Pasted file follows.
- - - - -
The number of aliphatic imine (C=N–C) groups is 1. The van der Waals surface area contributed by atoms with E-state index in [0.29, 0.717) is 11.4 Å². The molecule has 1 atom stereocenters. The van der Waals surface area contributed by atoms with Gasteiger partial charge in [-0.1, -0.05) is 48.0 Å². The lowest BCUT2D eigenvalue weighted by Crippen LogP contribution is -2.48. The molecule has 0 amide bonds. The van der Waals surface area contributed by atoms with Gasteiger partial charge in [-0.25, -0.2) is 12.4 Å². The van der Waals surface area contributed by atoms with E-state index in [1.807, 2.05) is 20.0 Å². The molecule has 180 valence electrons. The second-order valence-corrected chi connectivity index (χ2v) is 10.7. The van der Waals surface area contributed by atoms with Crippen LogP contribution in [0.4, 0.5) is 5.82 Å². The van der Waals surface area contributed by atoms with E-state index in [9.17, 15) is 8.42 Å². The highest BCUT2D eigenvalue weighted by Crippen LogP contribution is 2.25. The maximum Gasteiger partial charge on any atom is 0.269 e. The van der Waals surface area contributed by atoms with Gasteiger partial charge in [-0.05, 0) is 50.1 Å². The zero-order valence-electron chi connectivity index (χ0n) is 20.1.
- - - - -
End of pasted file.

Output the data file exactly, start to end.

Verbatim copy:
The number of aliphatic imine (C=N–C) groups is 1. The van der Waals surface area contributed by atoms with E-state index in [0.29, 0.717) is 11.4 Å². The molecule has 1 atom stereocenters. The van der Waals surface area contributed by atoms with Gasteiger partial charge in [-0.1, -0.05) is 48.0 Å². The lowest BCUT2D eigenvalue weighted by Crippen LogP contribution is -2.48. The molecule has 0 amide bonds. The van der Waals surface area contributed by atoms with Gasteiger partial charge in [-0.25, -0.2) is 12.4 Å². The van der Waals surface area contributed by atoms with E-state index in [1.807, 2.05) is 20.0 Å². The molecule has 180 valence electrons. The second-order valence-corrected chi connectivity index (χ2v) is 10.7. The van der Waals surface area contributed by atoms with Crippen LogP contribution in [0.4, 0.5) is 5.82 Å². The van der Waals surface area contributed by atoms with E-state index in [9.17, 15) is 8.42 Å². The highest BCUT2D eigenvalue weighted by Crippen LogP contribution is 2.25. The maximum Gasteiger partial charge on any atom is 0.269 e. The van der Waals surface area contributed by atoms with Gasteiger partial charge in [-0.05, 0) is 50.1 Å². The zero-order valence-electron chi connectivity index (χ0n) is 20.1.